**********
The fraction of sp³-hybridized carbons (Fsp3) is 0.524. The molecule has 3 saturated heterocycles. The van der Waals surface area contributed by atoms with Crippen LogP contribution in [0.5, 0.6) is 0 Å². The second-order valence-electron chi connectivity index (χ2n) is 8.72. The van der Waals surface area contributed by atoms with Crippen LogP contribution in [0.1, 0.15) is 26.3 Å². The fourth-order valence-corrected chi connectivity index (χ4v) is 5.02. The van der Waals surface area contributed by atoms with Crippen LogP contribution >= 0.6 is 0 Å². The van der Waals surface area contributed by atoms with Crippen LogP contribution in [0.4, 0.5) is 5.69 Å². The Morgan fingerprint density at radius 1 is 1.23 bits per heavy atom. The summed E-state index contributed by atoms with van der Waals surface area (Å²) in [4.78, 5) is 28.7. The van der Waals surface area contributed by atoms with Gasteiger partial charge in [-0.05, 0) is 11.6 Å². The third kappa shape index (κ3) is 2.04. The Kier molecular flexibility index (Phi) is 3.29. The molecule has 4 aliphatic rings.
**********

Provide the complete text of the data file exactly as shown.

The fraction of sp³-hybridized carbons (Fsp3) is 0.524. The molecule has 3 saturated heterocycles. The van der Waals surface area contributed by atoms with Crippen LogP contribution in [0.5, 0.6) is 0 Å². The second-order valence-electron chi connectivity index (χ2n) is 8.72. The van der Waals surface area contributed by atoms with Crippen LogP contribution in [0.1, 0.15) is 26.3 Å². The fourth-order valence-corrected chi connectivity index (χ4v) is 5.02. The van der Waals surface area contributed by atoms with Crippen LogP contribution >= 0.6 is 0 Å². The van der Waals surface area contributed by atoms with Crippen LogP contribution in [0.4, 0.5) is 5.69 Å². The Morgan fingerprint density at radius 1 is 1.23 bits per heavy atom. The summed E-state index contributed by atoms with van der Waals surface area (Å²) in [4.78, 5) is 28.7. The van der Waals surface area contributed by atoms with Gasteiger partial charge in [-0.05, 0) is 11.6 Å². The third kappa shape index (κ3) is 2.04. The Kier molecular flexibility index (Phi) is 3.29. The molecule has 4 aliphatic rings.